Brits are on course to put away as much as £1 trillion in savings by 2012, with balances having doubled since the turn of the century. It would appear that the message from government and financial advisors may have got through with many more people putting some money away for their future.

Balances since the year 2000 are up by £426 billion – five times the increase in unsecured borrowing (£79 billion), according to research carried out by YouGov on behalf of Alliance & Leicester. What’s more, almost two fifths (39 per cent) are planning to increase their savings balance over the next five years.

Commenting on the study, professor Merlin Stone of Bristol Business School said: “Today, we have a savings paradox.  Households appear to be stretching themselves to meet increased taxation and a general rise in the cost of living.  However, perhaps surprisingly, overall savings balances have continued to increase. 

“It seems that the pressure has fallen on pension contributions.  Evidence suggests that people in their prime years are saving more cash with a view to funding their retirement.”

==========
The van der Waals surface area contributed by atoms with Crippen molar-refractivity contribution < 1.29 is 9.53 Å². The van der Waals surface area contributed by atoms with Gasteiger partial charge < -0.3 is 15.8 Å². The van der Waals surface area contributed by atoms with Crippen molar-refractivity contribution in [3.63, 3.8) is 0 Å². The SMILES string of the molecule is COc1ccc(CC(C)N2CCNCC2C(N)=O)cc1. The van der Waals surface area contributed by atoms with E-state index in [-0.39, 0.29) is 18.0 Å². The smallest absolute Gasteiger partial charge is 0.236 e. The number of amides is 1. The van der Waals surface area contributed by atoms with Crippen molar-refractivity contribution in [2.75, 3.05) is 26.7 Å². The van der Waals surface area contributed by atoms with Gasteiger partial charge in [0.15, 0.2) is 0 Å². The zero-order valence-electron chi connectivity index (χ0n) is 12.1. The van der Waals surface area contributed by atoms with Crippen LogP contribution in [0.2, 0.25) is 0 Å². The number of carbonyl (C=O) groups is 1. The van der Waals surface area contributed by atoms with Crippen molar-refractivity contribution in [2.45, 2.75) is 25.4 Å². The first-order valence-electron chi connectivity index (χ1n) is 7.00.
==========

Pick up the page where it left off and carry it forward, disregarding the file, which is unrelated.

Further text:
However, while 39 per cent of people feel saving is necessary for their financial future, almost a quarter (24 per cent) have no savings at all, with 75 per cent of those with no savings saying the main reason for not having any cash savings is lack of spare income.  Meanwhile, one in eight (12 per cent) feel they lack the discipline to save and a hedonistic two per cent say saving is unnecessary and that one should “live for the day”.

Of the savings accounts on offer, Instant Access Accounts have grown in popularity recently – a phenomenon attributed to the increase in popularity of internet banking and e-savings accounts. A total of 40 per cent of cash savings are now managed in online savings accounts – four times the amount five years ago. 

According to Apacs, the five-year growth statistics for online banking show that the number of adults in the UK using online banking has increased by 174 per cent from 6.2 million in 2001 to 17.0 million last year. This includes a 350 per cent increase in usage among the over 55s.

Brian Capon, a spokesperson for the British Bankers’ Association, said recently: “People like the flexibility and immediacy of the internet. It is instant and I think that’s part of the appeal of internet banking, not just for banking but as a society these days.”

As a result balances in instant access accounts are up 60 per cent to over £5,000. Disciplined and Regular Savings Accounts have also increased in popularity – a trend that looks set to continue. However, this seems to be at the expense of Notice Accounts, with virtually no new accounts being opened and balances falling dramatically.


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Many UK consumers would face considerable financial difficulty if they were forced to turn to their savings for economic sustenance, it has been suggested.